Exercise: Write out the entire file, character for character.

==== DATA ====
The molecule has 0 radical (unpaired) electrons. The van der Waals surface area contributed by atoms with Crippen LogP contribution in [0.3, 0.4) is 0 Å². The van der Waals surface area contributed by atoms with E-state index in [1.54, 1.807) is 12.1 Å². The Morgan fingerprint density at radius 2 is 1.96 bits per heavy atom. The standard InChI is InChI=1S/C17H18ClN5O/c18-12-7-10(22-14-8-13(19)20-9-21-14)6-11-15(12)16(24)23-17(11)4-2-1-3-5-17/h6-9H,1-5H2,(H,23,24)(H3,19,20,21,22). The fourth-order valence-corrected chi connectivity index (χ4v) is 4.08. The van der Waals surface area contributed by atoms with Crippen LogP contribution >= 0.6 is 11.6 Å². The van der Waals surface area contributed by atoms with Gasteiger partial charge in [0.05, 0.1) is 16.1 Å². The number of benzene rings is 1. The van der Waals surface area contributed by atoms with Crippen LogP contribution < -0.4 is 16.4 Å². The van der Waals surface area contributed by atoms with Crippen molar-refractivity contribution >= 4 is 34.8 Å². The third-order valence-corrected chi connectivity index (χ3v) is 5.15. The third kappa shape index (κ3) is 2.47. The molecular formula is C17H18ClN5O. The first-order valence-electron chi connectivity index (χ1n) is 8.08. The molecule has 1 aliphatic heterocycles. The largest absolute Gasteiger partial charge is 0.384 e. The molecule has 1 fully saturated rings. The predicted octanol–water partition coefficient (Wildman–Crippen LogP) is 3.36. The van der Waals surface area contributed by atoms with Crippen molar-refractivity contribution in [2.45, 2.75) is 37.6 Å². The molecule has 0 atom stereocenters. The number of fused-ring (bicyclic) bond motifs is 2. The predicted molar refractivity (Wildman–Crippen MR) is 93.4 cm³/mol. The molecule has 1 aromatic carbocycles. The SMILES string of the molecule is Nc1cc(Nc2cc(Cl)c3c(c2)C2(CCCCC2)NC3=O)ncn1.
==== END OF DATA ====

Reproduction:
The molecule has 0 radical (unpaired) electrons. The van der Waals surface area contributed by atoms with Crippen LogP contribution in [0.3, 0.4) is 0 Å². The van der Waals surface area contributed by atoms with E-state index in [1.54, 1.807) is 12.1 Å². The Morgan fingerprint density at radius 2 is 1.96 bits per heavy atom. The standard InChI is InChI=1S/C17H18ClN5O/c18-12-7-10(22-14-8-13(19)20-9-21-14)6-11-15(12)16(24)23-17(11)4-2-1-3-5-17/h6-9H,1-5H2,(H,23,24)(H3,19,20,21,22). The fourth-order valence-corrected chi connectivity index (χ4v) is 4.08. The van der Waals surface area contributed by atoms with Crippen LogP contribution >= 0.6 is 11.6 Å². The van der Waals surface area contributed by atoms with Gasteiger partial charge in [0.05, 0.1) is 16.1 Å². The number of benzene rings is 1. The van der Waals surface area contributed by atoms with Crippen LogP contribution < -0.4 is 16.4 Å². The van der Waals surface area contributed by atoms with Crippen molar-refractivity contribution >= 4 is 34.8 Å². The third-order valence-corrected chi connectivity index (χ3v) is 5.15. The third kappa shape index (κ3) is 2.47. The molecular formula is C17H18ClN5O. The first-order valence-electron chi connectivity index (χ1n) is 8.08. The molecule has 1 aliphatic heterocycles. The largest absolute Gasteiger partial charge is 0.384 e. The molecule has 1 fully saturated rings. The predicted octanol–water partition coefficient (Wildman–Crippen LogP) is 3.36. The van der Waals surface area contributed by atoms with Crippen molar-refractivity contribution in [2.45, 2.75) is 37.6 Å². The molecule has 0 atom stereocenters. The number of fused-ring (bicyclic) bond motifs is 2. The predicted molar refractivity (Wildman–Crippen MR) is 93.4 cm³/mol. The molecule has 1 aromatic carbocycles. The SMILES string of the molecule is Nc1cc(Nc2cc(Cl)c3c(c2)C2(CCCCC2)NC3=O)ncn1.